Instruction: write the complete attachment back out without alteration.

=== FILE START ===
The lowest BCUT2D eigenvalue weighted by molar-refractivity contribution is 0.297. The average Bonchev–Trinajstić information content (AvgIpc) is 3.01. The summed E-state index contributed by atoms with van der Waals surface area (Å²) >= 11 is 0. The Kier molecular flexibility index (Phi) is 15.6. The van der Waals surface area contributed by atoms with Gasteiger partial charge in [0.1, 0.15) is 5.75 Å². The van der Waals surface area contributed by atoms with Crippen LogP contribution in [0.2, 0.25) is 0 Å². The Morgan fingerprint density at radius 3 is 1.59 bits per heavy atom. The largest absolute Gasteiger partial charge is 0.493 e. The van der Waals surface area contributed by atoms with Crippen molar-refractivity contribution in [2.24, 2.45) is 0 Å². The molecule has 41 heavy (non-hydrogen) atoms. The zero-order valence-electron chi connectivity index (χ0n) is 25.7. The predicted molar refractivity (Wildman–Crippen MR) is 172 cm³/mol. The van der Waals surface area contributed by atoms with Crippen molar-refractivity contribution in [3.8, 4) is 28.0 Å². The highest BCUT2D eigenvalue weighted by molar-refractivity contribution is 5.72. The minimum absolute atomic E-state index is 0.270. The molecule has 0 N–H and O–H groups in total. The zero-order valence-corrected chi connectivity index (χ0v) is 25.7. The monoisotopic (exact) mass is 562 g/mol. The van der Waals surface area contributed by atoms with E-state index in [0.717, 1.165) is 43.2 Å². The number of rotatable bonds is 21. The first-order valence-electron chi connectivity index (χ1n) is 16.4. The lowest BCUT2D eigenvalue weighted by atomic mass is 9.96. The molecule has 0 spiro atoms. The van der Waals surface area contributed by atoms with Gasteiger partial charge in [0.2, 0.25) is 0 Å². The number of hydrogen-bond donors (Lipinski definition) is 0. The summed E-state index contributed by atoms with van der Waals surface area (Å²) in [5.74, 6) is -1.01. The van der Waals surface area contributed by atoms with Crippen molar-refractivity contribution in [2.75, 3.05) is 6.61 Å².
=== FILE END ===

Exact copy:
The lowest BCUT2D eigenvalue weighted by molar-refractivity contribution is 0.297. The average Bonchev–Trinajstić information content (AvgIpc) is 3.01. The summed E-state index contributed by atoms with van der Waals surface area (Å²) >= 11 is 0. The Kier molecular flexibility index (Phi) is 15.6. The van der Waals surface area contributed by atoms with Gasteiger partial charge in [0.1, 0.15) is 5.75 Å². The van der Waals surface area contributed by atoms with Crippen LogP contribution in [0.2, 0.25) is 0 Å². The Morgan fingerprint density at radius 3 is 1.59 bits per heavy atom. The largest absolute Gasteiger partial charge is 0.493 e. The van der Waals surface area contributed by atoms with Crippen molar-refractivity contribution in [2.24, 2.45) is 0 Å². The molecule has 41 heavy (non-hydrogen) atoms. The zero-order valence-electron chi connectivity index (χ0n) is 25.7. The predicted molar refractivity (Wildman–Crippen MR) is 172 cm³/mol. The van der Waals surface area contributed by atoms with Crippen molar-refractivity contribution in [3.8, 4) is 28.0 Å². The highest BCUT2D eigenvalue weighted by molar-refractivity contribution is 5.72. The minimum absolute atomic E-state index is 0.270. The molecule has 0 N–H and O–H groups in total. The zero-order valence-corrected chi connectivity index (χ0v) is 25.7. The monoisotopic (exact) mass is 562 g/mol. The van der Waals surface area contributed by atoms with E-state index in [0.717, 1.165) is 43.2 Å². The number of rotatable bonds is 21. The first-order valence-electron chi connectivity index (χ1n) is 16.4. The lowest BCUT2D eigenvalue weighted by atomic mass is 9.96. The molecule has 0 spiro atoms. The van der Waals surface area contributed by atoms with Gasteiger partial charge in [0.2, 0.25) is 0 Å². The number of hydrogen-bond donors (Lipinski definition) is 0. The summed E-state index contributed by atoms with van der Waals surface area (Å²) in [5.74, 6) is -1.01. The van der Waals surface area contributed by atoms with Crippen molar-refractivity contribution in [2.75, 3.05) is 6.61 Å².